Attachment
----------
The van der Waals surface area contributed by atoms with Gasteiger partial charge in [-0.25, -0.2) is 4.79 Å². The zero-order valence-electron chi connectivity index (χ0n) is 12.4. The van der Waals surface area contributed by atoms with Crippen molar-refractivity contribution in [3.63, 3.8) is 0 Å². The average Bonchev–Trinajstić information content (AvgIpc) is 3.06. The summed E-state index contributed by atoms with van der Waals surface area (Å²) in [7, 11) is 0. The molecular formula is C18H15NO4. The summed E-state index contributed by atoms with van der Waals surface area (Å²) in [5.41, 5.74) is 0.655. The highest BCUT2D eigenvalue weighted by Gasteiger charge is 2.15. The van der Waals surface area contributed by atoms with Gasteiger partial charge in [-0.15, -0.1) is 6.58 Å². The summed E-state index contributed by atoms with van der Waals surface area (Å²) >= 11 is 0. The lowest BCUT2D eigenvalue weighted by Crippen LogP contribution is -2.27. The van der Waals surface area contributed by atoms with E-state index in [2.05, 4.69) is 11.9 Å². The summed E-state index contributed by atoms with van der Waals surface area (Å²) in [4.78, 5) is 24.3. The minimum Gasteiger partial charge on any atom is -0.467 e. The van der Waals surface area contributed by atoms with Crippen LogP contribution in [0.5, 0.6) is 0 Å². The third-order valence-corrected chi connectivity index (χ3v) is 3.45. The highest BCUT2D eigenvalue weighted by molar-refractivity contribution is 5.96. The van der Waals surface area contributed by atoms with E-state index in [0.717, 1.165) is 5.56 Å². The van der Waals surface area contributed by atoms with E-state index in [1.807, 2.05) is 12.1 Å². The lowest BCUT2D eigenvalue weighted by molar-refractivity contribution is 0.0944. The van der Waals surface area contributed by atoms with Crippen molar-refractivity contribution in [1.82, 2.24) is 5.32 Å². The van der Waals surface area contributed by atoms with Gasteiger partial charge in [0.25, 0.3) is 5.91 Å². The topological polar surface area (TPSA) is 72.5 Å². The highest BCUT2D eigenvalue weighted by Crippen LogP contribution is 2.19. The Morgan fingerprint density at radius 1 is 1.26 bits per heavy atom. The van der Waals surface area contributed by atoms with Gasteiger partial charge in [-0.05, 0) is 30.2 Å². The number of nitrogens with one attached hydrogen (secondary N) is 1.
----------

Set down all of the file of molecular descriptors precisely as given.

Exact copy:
The van der Waals surface area contributed by atoms with Gasteiger partial charge in [-0.25, -0.2) is 4.79 Å². The zero-order valence-electron chi connectivity index (χ0n) is 12.4. The van der Waals surface area contributed by atoms with Crippen molar-refractivity contribution in [3.63, 3.8) is 0 Å². The average Bonchev–Trinajstić information content (AvgIpc) is 3.06. The summed E-state index contributed by atoms with van der Waals surface area (Å²) in [7, 11) is 0. The molecular formula is C18H15NO4. The summed E-state index contributed by atoms with van der Waals surface area (Å²) in [5.41, 5.74) is 0.655. The highest BCUT2D eigenvalue weighted by Gasteiger charge is 2.15. The van der Waals surface area contributed by atoms with Gasteiger partial charge in [-0.15, -0.1) is 6.58 Å². The summed E-state index contributed by atoms with van der Waals surface area (Å²) >= 11 is 0. The lowest BCUT2D eigenvalue weighted by Crippen LogP contribution is -2.27. The van der Waals surface area contributed by atoms with E-state index in [2.05, 4.69) is 11.9 Å². The summed E-state index contributed by atoms with van der Waals surface area (Å²) in [4.78, 5) is 24.3. The minimum Gasteiger partial charge on any atom is -0.467 e. The van der Waals surface area contributed by atoms with Crippen LogP contribution in [0.5, 0.6) is 0 Å². The third-order valence-corrected chi connectivity index (χ3v) is 3.45. The highest BCUT2D eigenvalue weighted by molar-refractivity contribution is 5.96. The van der Waals surface area contributed by atoms with E-state index in [0.717, 1.165) is 5.56 Å². The van der Waals surface area contributed by atoms with E-state index in [1.807, 2.05) is 12.1 Å². The lowest BCUT2D eigenvalue weighted by molar-refractivity contribution is 0.0944. The van der Waals surface area contributed by atoms with Crippen molar-refractivity contribution in [1.82, 2.24) is 5.32 Å². The van der Waals surface area contributed by atoms with Gasteiger partial charge in [0.25, 0.3) is 5.91 Å². The topological polar surface area (TPSA) is 72.5 Å². The highest BCUT2D eigenvalue weighted by Crippen LogP contribution is 2.19. The Morgan fingerprint density at radius 1 is 1.26 bits per heavy atom. The van der Waals surface area contributed by atoms with Gasteiger partial charge in [-0.05, 0) is 30.2 Å². The number of nitrogens with one attached hydrogen (secondary N) is 1.